FRANKFURT (Reuters) – A largely unregulated shadow banking sector and anemic profitability among traditional lenders are among the euro zone’s biggest financial vulnerabilities, the European Central Bank said in a biannual stability assessment on Wednesday.
Overvalued residential real estate prices also require policy intervention while a cooldown in a previously red-hot commercial property market raises the prospect that investors will pull out, increasing the risk of a crash, the ECB added.
With ultra-low ECB rates weakening bank earnings, boosting borrowing and encouraging excessive risk-taking, euro zone financial vulnerabilities have been on the rise for years. Rates are likely to stay low well into the next decade, potentially fuelling further distortions.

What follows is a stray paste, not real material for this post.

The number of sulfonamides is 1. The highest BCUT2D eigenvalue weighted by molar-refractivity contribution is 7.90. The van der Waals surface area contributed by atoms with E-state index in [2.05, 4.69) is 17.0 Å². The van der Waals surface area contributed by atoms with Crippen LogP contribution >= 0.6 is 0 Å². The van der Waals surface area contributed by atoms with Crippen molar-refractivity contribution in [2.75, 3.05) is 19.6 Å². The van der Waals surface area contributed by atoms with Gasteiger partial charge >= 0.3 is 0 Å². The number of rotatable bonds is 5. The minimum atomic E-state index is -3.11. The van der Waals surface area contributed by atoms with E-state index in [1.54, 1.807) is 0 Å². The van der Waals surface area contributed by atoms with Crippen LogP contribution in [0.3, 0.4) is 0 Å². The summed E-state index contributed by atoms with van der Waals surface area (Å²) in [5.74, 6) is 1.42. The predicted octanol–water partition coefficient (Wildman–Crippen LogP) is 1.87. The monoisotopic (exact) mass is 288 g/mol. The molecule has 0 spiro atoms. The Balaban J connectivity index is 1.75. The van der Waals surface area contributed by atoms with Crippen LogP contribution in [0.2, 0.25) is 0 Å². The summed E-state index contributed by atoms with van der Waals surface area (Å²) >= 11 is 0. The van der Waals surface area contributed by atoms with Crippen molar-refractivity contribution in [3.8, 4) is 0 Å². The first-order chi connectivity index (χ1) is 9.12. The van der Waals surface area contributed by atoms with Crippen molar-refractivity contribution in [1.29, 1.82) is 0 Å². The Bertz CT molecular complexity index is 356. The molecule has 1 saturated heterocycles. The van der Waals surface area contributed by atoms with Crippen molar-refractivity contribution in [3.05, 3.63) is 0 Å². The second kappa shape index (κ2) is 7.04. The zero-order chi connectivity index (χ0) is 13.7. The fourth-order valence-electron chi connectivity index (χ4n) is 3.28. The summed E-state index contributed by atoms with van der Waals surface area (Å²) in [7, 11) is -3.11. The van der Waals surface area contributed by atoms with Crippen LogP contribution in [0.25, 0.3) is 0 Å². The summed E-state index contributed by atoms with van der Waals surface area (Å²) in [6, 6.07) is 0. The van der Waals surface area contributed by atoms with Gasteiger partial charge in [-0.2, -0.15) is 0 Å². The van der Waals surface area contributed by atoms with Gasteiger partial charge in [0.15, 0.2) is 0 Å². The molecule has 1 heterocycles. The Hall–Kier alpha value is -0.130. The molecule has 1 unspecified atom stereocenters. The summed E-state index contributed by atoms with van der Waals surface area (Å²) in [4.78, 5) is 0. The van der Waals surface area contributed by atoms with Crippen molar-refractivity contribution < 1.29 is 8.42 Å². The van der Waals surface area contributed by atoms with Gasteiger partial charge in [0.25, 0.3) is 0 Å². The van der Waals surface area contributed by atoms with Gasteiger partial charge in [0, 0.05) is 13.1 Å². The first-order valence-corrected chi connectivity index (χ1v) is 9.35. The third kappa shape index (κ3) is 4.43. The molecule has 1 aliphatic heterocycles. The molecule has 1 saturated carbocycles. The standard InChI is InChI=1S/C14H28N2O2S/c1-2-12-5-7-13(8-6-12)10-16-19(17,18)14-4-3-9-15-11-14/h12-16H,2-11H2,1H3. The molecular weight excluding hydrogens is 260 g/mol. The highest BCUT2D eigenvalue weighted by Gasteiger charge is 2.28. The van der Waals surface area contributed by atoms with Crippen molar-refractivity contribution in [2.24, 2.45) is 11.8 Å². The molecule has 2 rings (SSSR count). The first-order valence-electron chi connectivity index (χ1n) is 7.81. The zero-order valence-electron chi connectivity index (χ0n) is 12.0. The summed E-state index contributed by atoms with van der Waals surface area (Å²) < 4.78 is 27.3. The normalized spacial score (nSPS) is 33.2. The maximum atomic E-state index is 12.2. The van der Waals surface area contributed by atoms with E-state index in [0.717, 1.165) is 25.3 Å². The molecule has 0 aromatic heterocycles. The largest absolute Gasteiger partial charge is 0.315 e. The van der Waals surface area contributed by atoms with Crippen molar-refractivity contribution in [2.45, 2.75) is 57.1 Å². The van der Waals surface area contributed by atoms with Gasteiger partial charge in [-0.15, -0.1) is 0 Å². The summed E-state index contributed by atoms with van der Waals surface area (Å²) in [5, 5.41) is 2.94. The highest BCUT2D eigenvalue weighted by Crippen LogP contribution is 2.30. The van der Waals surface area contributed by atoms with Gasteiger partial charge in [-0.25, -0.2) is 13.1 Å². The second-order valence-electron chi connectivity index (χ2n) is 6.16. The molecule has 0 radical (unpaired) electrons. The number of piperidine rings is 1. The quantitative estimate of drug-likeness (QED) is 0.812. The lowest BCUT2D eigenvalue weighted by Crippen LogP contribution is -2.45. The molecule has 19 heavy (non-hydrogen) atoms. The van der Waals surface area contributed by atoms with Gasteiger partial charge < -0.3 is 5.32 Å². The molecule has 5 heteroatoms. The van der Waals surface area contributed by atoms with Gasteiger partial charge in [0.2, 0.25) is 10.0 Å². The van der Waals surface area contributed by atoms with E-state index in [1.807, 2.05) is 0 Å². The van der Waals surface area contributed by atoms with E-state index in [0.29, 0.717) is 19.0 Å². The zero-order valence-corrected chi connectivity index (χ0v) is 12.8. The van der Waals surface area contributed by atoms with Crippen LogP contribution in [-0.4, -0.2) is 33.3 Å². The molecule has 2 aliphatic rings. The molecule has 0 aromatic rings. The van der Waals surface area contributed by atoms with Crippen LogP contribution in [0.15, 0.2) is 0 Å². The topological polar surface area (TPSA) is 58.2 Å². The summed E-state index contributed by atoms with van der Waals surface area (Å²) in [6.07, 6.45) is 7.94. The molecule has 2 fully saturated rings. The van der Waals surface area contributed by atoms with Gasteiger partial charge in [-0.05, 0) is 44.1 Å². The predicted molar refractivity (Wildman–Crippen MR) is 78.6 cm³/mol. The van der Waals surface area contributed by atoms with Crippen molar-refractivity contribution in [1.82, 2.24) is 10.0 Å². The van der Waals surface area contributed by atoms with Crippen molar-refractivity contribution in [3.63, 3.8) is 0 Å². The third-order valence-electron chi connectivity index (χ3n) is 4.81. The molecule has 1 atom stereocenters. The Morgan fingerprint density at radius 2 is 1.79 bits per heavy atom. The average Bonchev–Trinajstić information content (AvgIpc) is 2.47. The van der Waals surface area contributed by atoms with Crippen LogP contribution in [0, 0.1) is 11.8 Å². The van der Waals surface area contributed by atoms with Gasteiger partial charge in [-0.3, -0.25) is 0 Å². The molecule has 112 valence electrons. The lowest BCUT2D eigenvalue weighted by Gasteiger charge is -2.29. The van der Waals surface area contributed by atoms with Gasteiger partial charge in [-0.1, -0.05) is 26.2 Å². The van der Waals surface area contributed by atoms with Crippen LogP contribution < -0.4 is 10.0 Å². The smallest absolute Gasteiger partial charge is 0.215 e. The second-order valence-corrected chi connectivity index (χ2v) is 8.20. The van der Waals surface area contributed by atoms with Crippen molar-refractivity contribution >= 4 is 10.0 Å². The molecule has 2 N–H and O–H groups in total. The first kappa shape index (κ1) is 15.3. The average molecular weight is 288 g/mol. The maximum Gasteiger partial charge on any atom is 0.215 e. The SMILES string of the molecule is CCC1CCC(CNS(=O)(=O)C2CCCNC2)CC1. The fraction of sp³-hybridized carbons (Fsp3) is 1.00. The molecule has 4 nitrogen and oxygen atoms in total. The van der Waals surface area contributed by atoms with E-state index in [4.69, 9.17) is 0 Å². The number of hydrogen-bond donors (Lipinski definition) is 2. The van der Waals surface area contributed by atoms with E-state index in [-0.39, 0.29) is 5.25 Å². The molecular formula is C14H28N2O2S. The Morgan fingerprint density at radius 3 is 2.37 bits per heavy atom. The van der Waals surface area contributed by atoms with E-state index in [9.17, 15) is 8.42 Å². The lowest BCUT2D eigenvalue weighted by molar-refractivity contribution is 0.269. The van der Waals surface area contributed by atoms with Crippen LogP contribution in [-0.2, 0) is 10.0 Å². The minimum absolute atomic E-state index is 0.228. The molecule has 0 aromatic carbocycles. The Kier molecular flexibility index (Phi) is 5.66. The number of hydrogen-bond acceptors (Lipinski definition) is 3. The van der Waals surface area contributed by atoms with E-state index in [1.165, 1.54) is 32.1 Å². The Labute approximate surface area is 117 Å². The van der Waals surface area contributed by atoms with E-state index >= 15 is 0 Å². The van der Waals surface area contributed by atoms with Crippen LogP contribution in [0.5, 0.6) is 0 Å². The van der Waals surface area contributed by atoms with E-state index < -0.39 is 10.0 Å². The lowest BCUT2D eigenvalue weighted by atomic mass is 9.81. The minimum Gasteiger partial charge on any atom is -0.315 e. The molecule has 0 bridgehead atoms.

The rapid growth in shadow banking – a wide array of financial institutions from insurers to investment funds – has been especially concerning for regulators as these entities face looser regulation and authorities lack the power to curb many of their activities.
“The ongoing search for yield across non-banks may exacerbate the build-up of vulnerabilities, not least by lowering financing costs for riskier borrowers,” the ECB said. “Credit and liquidity risks appear to have increased over recent years.”
Shadow banks are growing at the expense of traditional lenders, which are saddled with a heavy regulatory burden, the legacy of the global…